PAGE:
According to the World Health Organization (WHO), 6-8% of men, and 15-18% of women in Europe and America have migraines each year. A migraine is defined as a headache that lasts between 2 hours to several days, and pulsates on one side of the head. It's often aggravated by being physically active, harsh noises, and bright lights. A migraine can also be painless, instead creating visual impairment such as halos.

Many times a cause can not be found for migraine sufferers, although often it is triggered by stress, environmental conditions, or food.

Over the years I have suffered terrible migraines...the kind that have me throwing up, unable to do much else other than lie in a dark bedroom, forehead pressed into my pillow. Through mild experimentation I have come to find these foods as triggers: red wine, smoked aged cheese, and movie popcorn butter.

Recently I have made a discovery that's made a tremendous difference in my life. Carrageenan, a derivative of seaweed, brings on a 48-hour migraine for me.

What is carrageenan used in, you ask? (Even if you didn't ask, I'll tell you.) Ice cream. Yogurt. Many frozen dinners. Artificial crab (made from white fish, which is cheaper). explains that carrageenan is used as a food thickener--in place of animal-based gelatin, for example. Being that it's made from seaweed, it's considered 100% vegetarian.

Problem anything that's been can have side effects for some people.

Again, I took a look at a study by the World Health Organization. Interestingly enough, one of their studies determined that carrageenan lowered cholesterol and lipid levels in humans (2003 study). A good thing, right? But it also mentioned gastrological problems in mice. WHO found carrageenan safe for consumption. And I found nothing on migraine problems mentioned in their studies.

However, if you look at other sites on-line, you'll find I'm not alone in my carrageenan discomfort. Considered a MSG, it brings suffering to others as well. (

Would you like to know how I discovered carrageenan as a substance to avoid? I ate ice cream. Yes. Simple as that. I had a two day migraine (milder than the type I was accustomed to throwing up and I was able to function on a nearly normal level, though the pain was intense). Chalking the migraine up to having eaten late that day, I consumed the ice cream again. Same thing occured: two day headache. I checked the label and noted that the only item that wasn't in other foods I'd eaten in the recent past was carrageenan. Fast forward a week. I ate a seafood sub from Wegman's grocery. Migraine city. Two days. Again. Next time I visited the store, I checked the ingredient list on the imitation crab. Yep. You guessed it. Carrageenan. Since then, I've tried to check labels before purchasing. But a few times I'd been in a hurry and had forgotten. Every time I came down with a migraine, I discovered I'd consumed something with carrageenan in it.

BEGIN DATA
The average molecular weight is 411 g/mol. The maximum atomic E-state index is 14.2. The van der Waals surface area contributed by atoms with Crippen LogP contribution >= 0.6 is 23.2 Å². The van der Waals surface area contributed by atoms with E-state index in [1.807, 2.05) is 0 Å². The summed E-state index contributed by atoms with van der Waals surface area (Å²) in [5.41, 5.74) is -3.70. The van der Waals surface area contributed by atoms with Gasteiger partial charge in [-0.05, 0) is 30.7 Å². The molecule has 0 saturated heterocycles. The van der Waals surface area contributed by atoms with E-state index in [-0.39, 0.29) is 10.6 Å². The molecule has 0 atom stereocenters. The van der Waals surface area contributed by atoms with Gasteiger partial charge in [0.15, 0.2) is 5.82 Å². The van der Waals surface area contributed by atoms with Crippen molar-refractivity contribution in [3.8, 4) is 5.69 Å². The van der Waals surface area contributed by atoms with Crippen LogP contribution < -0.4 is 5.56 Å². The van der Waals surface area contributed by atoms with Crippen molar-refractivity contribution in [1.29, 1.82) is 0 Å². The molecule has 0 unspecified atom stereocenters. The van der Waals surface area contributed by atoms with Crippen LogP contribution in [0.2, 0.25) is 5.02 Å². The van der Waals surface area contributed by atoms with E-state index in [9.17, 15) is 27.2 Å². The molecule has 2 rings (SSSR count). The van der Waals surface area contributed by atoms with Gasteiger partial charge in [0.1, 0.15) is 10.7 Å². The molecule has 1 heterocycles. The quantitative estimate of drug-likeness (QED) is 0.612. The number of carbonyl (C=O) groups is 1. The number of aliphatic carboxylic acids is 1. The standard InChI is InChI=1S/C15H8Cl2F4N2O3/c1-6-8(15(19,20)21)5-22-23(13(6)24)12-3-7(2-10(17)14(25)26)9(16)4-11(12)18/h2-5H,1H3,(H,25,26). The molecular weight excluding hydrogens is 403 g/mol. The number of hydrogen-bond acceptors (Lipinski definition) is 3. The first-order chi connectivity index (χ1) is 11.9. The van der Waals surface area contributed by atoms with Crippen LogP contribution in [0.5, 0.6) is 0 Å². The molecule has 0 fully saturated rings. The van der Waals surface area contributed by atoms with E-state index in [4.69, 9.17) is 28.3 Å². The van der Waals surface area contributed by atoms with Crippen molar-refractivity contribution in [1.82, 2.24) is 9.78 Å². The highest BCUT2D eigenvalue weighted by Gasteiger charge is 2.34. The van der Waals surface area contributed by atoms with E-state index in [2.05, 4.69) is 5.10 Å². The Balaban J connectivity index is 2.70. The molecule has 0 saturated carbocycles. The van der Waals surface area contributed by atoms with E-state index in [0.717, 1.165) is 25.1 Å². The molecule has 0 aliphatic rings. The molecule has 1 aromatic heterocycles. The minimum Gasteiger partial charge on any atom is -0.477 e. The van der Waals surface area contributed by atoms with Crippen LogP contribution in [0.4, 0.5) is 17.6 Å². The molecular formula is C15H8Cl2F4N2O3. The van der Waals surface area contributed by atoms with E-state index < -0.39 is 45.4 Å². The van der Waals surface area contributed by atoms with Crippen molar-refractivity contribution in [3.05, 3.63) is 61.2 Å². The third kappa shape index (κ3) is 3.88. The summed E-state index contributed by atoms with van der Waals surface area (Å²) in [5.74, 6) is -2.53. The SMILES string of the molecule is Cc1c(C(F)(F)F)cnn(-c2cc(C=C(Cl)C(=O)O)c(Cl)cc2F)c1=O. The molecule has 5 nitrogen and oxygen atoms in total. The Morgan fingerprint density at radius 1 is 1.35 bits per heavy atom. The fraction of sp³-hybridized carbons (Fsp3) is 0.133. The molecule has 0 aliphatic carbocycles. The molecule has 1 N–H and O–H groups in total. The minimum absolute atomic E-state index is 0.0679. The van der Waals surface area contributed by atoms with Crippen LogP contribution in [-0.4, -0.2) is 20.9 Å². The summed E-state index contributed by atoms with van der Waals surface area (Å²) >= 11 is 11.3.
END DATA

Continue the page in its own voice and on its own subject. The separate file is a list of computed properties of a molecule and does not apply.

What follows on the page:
What I'd like to know is why it does this to me and not everyone else. But that is something to discover another time. For now, I have made a calculated observation: carrageenan can cause migraines.


Growing up in the 1970's was a lot different than growing up in 2010. There wasn't a debate on whether high fructose syrup contributed to diabetes, or worries over the statistics of rising childhood obesity. For one thing, no one ever heard of high fructose, and kids didn't have a lot of junk food to choose from.

Oh sure, my sister and I drank soda instead of water, ate potato chips for breakfast if we wanted to, and spent plenty of time in front of the television. But we still managed to remain thin and healthy.

The question

Some would argue that we had great metabolism. Others might say we didn't have cell phones or computers back then, so we spent more time running around outdoors. All of this is true. But what if there's a much larger story behind this mystery? What if what we are putting into our mouths...even the salads and the low-calorie fruit drinks...are messing with our bodies?

What if an innocent sandwich is bringing in toxins that give us migraines, or a piece of cake is driving our stomach to revolt against us? Because for me, I have found both of those to be true. And with a little detective work and some painful experimentation, I have discovered foods that are making me sick, and foods that have packed pounds on my gut and rear end. And they could be doing the same to you, as well.

Follow me as I research and cover topics about the food we grow, produce, and consume. Because I plan to uncover some nasty little secrets corporations don't want you to know.